With the Information Revolution, we are moving into a network-centric world, where organizational structures will look radically different and intelligent networks will allow for better decision-making. In the future, we will get information directly to the person who needs it to do a job, who needs it to make decisions on the spot. We will routinely communicate messages directly to large masses of people, without going through a hierarchical structure.

But this is only the beginning. I believe a network-centric world offers a great opportunity to radically change and improve decision-making. It will be able to collect data, process data into information, and structure it to allow people at all levels to make decisions quickly. It will allow leaders to move information to people who need to have it, who can turn it into knowledge, who can use that knowledge to create better products and services.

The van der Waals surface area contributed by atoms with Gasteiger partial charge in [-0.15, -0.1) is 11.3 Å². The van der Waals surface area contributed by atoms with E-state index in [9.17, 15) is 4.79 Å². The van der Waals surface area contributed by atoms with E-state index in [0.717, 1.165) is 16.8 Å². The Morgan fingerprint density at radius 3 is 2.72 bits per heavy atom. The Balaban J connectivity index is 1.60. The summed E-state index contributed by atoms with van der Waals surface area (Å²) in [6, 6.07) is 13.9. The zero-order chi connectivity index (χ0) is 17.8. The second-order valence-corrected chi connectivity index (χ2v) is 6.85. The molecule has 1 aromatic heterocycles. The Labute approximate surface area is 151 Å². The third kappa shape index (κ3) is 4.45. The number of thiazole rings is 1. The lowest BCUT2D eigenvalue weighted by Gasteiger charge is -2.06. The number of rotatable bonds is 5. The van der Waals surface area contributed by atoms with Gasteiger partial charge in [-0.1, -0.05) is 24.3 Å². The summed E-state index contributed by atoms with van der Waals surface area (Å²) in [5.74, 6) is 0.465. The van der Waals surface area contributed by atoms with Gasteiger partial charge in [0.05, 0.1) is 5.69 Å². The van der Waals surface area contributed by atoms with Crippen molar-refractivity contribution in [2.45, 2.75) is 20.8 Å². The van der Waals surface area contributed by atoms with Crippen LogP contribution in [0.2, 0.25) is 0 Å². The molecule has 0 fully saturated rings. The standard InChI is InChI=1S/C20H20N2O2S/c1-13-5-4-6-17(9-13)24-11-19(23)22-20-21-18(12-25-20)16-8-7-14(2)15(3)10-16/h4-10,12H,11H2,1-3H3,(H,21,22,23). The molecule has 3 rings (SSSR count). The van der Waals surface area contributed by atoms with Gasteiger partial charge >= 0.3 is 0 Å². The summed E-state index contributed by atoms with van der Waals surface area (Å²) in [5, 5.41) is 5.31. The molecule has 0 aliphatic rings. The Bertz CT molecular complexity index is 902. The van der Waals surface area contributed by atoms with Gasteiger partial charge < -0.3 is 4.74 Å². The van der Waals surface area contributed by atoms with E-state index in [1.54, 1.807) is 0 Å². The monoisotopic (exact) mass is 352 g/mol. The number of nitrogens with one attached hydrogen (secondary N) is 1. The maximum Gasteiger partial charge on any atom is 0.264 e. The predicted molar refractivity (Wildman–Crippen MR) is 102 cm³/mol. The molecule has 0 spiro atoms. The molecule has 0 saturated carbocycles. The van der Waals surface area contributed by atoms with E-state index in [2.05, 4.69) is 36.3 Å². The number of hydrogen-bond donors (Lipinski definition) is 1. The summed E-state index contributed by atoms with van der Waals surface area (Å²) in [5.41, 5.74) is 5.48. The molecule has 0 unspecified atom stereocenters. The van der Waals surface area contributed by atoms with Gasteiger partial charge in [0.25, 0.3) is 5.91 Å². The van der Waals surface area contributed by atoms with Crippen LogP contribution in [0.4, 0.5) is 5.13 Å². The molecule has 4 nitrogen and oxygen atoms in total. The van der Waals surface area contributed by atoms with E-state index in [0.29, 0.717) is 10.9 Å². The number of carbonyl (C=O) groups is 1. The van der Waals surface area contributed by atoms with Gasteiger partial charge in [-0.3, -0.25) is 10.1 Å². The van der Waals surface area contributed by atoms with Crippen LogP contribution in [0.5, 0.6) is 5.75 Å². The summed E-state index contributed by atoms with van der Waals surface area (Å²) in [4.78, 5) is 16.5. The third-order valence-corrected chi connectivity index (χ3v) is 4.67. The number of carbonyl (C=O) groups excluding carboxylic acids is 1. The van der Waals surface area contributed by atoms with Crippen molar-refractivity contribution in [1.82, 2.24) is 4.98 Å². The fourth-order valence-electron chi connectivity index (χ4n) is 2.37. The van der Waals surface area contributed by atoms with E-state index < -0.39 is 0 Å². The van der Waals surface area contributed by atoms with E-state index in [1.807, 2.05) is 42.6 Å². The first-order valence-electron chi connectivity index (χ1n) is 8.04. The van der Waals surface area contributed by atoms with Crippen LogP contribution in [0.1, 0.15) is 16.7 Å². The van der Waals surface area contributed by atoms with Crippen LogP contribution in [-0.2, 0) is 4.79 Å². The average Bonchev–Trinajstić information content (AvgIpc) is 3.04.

One very simple example is library research. When I was across the river at MIT in the mid-1970s, I used the card catalog and the Dewey Decimal system. Created by Melvil Dewey at Amherst 130 years ago, the Dewey system has well-developed, structured hierarchy, which was "divided into ten main classes, which together cover the entire world of knowledge." My searches were often slow and tedious.

Today, there are powerful search engines that not only access more information but structure the search process. A student today has tremendous access to almost limitless sources of material. For example, a search for information on Japanese tax policy ranks sources by whether the keywords appear in the title, the first paragraph, or randomly in the text. Students today can save tremendous amounts of time and can do research on a laptop anytime, from anywhere in the world, from an Internet cafe and soon with Connexion by Boeing on an airplane.